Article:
Executable acceptance tests using Spring Boot

In a continuous delivery context, you might want to reuse your acceptance tests from end to end:

  • to run them locally in a developer's environment,
  • in your continuous integration environment while building your application,
  • against a test server,
  • against even the production environment.

In order to achieve this, one cannot just execute them using the build technology all along, being either Maven, Gradle or any
other. You want your acceptance tests being executable, delivered as a proper artifact that can be reused along your
pipeline without having to rely on your SCM or running your build again.

In my context, I was using JUnit and Selenium to define my acceptance tests in a Gradle module. It is quite straightforward
to create an application (with a main method) that uses JUnitCore to run a predefined set of classes. Something like:

JUnitCore junit = new JUnitCore()
junit.run(MyTest, MyOtherTest)

I'll show in another post how this can be refined further.

Then, I was faced with the packaging and delivery of those acceptance tests. The tests rely on many dependencies (JUnit being
only one of them) and I need to package them together with the acceptance test module. There are technologies to do this but I was already creating a multi-module Spring Boot application, so I could just reuse the packaging feature of this great framework to help me!

First of all, I had to make my acceptance tests being able to be run as a Spring Boot application.

I decided to create an AcceptanceRunner interface in order to abstract the acceptance tests:

interface AcceptanceRunner {
    boolean run() throws Exception

Then, I just created a regular, non web, Spring Boot application:

class Start {
    static void main(String... args) {
        def ctx = SpringApplication.run(Start.class, args);
        def runners = ctx.getBeansOfType(AcceptanceRunner).values()
        boolean allOK = runners.collect { it -> it.run() }.every()
        if (allOK) {
            System.exit 0
        } else {
            System.exit 1

The code is simple enough to understand:

  1. first, we initialise the Spring Boot context and get the associated Spring application context,
  2. we get all runners from the application context,
  3. and run them,
  4. only when all of them are returning OK do we return a 0 exit code indicating success.

Now, I just had to register my JUnit AcceptanceRunner:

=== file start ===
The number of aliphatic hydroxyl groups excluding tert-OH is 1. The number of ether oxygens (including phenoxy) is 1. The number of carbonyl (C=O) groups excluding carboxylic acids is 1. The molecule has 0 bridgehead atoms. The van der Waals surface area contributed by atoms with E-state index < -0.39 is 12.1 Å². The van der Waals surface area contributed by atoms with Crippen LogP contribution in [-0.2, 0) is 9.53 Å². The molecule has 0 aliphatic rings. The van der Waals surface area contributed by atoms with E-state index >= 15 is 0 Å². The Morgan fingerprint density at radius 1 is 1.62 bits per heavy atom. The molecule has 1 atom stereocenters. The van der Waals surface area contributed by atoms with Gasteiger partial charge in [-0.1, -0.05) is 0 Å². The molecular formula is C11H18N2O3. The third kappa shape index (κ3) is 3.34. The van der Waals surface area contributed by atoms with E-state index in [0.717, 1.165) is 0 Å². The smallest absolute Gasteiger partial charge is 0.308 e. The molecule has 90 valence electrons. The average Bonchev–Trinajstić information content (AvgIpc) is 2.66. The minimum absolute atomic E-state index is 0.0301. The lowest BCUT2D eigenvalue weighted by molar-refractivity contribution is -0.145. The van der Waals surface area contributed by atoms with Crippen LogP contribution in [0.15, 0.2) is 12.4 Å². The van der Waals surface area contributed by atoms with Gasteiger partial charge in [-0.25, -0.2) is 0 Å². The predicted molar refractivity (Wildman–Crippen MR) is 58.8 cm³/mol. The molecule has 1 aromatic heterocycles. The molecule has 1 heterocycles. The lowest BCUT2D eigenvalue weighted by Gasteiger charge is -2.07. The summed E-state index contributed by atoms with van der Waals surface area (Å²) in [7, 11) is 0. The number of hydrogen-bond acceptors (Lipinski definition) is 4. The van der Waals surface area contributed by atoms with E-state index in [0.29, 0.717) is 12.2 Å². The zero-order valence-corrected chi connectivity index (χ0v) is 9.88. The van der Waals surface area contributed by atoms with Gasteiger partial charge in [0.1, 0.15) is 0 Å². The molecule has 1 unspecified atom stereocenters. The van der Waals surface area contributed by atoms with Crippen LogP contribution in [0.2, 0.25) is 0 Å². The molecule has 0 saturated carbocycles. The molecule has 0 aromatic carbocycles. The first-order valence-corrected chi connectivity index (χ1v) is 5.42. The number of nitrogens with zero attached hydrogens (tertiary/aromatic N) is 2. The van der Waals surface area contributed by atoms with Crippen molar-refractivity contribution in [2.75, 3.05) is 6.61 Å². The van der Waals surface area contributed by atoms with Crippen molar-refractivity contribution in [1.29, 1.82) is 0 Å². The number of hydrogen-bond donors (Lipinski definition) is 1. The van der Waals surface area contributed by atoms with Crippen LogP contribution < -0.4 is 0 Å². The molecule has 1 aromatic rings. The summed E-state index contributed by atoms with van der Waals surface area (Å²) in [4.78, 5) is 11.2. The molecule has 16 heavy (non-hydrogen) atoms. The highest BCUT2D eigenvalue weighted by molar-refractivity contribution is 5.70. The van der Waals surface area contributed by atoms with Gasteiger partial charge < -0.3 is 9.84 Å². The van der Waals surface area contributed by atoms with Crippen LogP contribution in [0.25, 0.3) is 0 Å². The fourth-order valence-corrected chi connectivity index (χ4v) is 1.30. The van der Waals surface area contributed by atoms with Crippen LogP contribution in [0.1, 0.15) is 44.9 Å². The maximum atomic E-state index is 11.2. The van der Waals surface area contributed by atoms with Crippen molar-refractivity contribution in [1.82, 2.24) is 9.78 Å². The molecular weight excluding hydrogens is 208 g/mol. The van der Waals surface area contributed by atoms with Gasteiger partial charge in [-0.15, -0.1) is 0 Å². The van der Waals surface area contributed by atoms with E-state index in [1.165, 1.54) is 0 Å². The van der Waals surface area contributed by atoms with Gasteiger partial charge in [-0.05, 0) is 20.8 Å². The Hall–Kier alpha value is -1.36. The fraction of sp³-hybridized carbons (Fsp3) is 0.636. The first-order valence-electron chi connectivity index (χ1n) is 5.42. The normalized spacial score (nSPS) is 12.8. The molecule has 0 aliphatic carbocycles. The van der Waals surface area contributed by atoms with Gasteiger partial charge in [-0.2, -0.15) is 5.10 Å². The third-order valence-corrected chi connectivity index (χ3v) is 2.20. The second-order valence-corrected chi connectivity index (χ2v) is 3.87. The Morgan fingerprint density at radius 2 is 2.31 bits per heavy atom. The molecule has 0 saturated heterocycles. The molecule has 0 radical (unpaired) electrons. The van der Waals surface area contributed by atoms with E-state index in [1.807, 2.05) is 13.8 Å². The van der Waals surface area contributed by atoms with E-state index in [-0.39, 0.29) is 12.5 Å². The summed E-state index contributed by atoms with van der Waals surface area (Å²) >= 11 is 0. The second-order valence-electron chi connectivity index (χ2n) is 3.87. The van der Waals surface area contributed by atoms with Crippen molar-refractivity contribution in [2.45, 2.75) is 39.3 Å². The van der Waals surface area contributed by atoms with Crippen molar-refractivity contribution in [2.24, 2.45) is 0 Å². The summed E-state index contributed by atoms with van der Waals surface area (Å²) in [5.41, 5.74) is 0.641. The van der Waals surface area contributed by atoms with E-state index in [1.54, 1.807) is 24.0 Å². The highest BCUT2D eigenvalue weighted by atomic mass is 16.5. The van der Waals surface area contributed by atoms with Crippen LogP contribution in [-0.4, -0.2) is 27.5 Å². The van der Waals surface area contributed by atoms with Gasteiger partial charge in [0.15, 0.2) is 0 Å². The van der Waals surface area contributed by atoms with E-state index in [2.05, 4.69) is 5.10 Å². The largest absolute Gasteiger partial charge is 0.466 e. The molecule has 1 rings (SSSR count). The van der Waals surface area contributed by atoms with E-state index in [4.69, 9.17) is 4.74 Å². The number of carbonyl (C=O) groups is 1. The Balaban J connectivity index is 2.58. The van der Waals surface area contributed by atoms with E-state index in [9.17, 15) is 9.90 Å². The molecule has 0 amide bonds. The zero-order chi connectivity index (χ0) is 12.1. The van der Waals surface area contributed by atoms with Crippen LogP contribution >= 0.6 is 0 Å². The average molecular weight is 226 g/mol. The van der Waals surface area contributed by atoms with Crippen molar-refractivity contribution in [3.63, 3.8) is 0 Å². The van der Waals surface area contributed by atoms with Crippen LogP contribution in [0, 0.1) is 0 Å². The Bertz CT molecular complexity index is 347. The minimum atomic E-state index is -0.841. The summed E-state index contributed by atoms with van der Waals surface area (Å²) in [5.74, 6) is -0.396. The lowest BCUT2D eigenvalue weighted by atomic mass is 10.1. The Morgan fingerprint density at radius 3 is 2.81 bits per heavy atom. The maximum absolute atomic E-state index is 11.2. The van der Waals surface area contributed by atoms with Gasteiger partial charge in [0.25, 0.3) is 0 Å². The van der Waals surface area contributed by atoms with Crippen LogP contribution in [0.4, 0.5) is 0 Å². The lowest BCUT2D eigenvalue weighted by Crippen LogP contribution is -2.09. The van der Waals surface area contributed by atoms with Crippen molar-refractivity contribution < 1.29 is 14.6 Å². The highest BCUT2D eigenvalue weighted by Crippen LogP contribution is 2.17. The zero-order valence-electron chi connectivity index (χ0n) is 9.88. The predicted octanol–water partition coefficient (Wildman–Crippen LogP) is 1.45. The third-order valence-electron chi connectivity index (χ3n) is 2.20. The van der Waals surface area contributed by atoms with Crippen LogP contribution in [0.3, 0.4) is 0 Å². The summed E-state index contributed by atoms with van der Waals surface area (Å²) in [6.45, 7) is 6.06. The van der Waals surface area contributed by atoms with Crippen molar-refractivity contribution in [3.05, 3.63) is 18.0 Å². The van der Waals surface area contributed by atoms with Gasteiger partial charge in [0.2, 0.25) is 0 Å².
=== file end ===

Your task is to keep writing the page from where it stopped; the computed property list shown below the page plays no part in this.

class JUnitAcceptanceRunner implements AcceptanceRunner {
    boolean run() throws Exception {
        JUnitCore junit = new JUnitCore()
        junit.run(MyTest, MyOtherTest)

Note that I used the AcceptanceRunner abstraction in order to allow some injection to occur in the runner instances (this will
prove being very useful - see later posts). The acceptance runner remains very crude but this will also be improved (see later

Now, I have a regular Spring Boot application whose sole purpose is to run some JUnit tests.

In order to package my application as a regular Spring Boot executable JAR file, I just had to adapt the Gradle file
of my acceptance tests module:

buildscript {
    repositories {
    dependencies {

dependencies {
    // testCompile ...
    // testRuntime ...
    // ...

apply plugin: 'groovy'
apply plugin: 'spring-boot'

jar {
    enabled = false

task testJar(type: Jar) {
    from sourceSets.test.output

artifacts {
    archives testJar

bootRepackage {
    mainClass = 'net.nemerosa.ontrack.acceptance.boot.Start'
    withJarTask = 'testJar'
    customConfiguration = 'testRuntime'
  1. First of all, I make sure to apply the spring-boot plug-in.
  2. The jar task is disabled since my acceptance tests are all in the src/test/groovy folder.
  3. I enable a testJar task that packages my tests and registers it as a deliverable. Note that I do not specify a classifier - I just want the associated JAR to be the main deliverable for my acceptance test module.
  4. Finally, I register the Spring Boot application. I refer to the testJar for the repackaging and use the testRuntime as the configuration in order to get the right dependencies.

That's mostly it. In the end, in my case, I get an ontrack-acceptance-VERSION.jar. I store the package, and I can
download it at any point in my pipeline and I can run it as a regular Spring Boot application:

java -jar ontrack-acceptance-VERSION.jar -Dontrack.url=<url to test>
if [ "$?" == "1"]
    echo Test failed.
    echo Test success.

Now, this is not the end of the story...

  • The JUnit test selection is hard coded and not of real use in a real pipeline, where environment and context can play a role - this can be refined further using Spring and I'll explain this in another post
  • Finally, I'll also show later how to use this in the context of automated acceptance tests running against an application deployed as a Docker container

For the whole code, just have a look at the ontrack project.

This article is part of series of three about continuous delivery and automated acceptance tests using Docker and Spring Boot: